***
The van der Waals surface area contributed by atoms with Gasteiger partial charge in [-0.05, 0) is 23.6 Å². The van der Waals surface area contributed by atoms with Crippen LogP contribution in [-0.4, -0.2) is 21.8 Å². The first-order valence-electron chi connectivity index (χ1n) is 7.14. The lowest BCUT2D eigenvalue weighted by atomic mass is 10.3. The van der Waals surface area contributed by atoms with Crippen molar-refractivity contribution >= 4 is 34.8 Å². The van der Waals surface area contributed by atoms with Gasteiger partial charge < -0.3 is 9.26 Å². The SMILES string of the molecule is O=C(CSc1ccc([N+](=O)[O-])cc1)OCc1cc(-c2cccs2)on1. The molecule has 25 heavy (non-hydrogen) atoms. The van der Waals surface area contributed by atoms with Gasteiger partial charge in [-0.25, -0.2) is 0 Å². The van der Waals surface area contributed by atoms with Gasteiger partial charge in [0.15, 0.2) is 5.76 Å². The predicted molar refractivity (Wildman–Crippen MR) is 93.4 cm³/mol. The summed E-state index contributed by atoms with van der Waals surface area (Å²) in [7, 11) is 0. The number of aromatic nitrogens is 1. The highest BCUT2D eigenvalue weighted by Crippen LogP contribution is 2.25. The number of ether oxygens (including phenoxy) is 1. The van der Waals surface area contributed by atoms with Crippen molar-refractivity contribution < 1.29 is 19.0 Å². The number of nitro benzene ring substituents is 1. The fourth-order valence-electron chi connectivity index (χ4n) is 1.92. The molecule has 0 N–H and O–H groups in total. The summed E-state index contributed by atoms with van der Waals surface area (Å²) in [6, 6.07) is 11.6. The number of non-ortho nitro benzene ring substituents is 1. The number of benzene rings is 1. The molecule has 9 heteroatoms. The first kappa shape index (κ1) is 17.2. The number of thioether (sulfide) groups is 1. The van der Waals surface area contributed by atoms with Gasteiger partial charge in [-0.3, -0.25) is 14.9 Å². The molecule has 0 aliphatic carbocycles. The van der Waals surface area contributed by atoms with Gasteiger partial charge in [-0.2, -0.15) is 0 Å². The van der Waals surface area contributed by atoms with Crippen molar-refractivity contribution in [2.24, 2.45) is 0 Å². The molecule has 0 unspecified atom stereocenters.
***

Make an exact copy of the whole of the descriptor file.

The van der Waals surface area contributed by atoms with Gasteiger partial charge in [-0.05, 0) is 23.6 Å². The van der Waals surface area contributed by atoms with Crippen LogP contribution in [-0.4, -0.2) is 21.8 Å². The first-order valence-electron chi connectivity index (χ1n) is 7.14. The lowest BCUT2D eigenvalue weighted by atomic mass is 10.3. The van der Waals surface area contributed by atoms with Crippen molar-refractivity contribution >= 4 is 34.8 Å². The van der Waals surface area contributed by atoms with Gasteiger partial charge < -0.3 is 9.26 Å². The SMILES string of the molecule is O=C(CSc1ccc([N+](=O)[O-])cc1)OCc1cc(-c2cccs2)on1. The molecule has 25 heavy (non-hydrogen) atoms. The van der Waals surface area contributed by atoms with Gasteiger partial charge in [-0.25, -0.2) is 0 Å². The van der Waals surface area contributed by atoms with Gasteiger partial charge in [0.15, 0.2) is 5.76 Å². The predicted molar refractivity (Wildman–Crippen MR) is 93.4 cm³/mol. The summed E-state index contributed by atoms with van der Waals surface area (Å²) in [7, 11) is 0. The number of aromatic nitrogens is 1. The highest BCUT2D eigenvalue weighted by Crippen LogP contribution is 2.25. The number of ether oxygens (including phenoxy) is 1. The van der Waals surface area contributed by atoms with Crippen molar-refractivity contribution < 1.29 is 19.0 Å². The number of nitro benzene ring substituents is 1. The fourth-order valence-electron chi connectivity index (χ4n) is 1.92. The molecule has 0 N–H and O–H groups in total. The summed E-state index contributed by atoms with van der Waals surface area (Å²) in [6, 6.07) is 11.6. The number of non-ortho nitro benzene ring substituents is 1. The number of benzene rings is 1. The molecule has 9 heteroatoms. The first kappa shape index (κ1) is 17.2. The number of thioether (sulfide) groups is 1. The van der Waals surface area contributed by atoms with Gasteiger partial charge in [-0.3, -0.25) is 14.9 Å². The molecule has 0 aliphatic carbocycles. The van der Waals surface area contributed by atoms with Gasteiger partial charge in [-0.2, -0.15) is 0 Å². The van der Waals surface area contributed by atoms with Crippen molar-refractivity contribution in [2.24, 2.45) is 0 Å². The molecule has 0 unspecified atom stereocenters.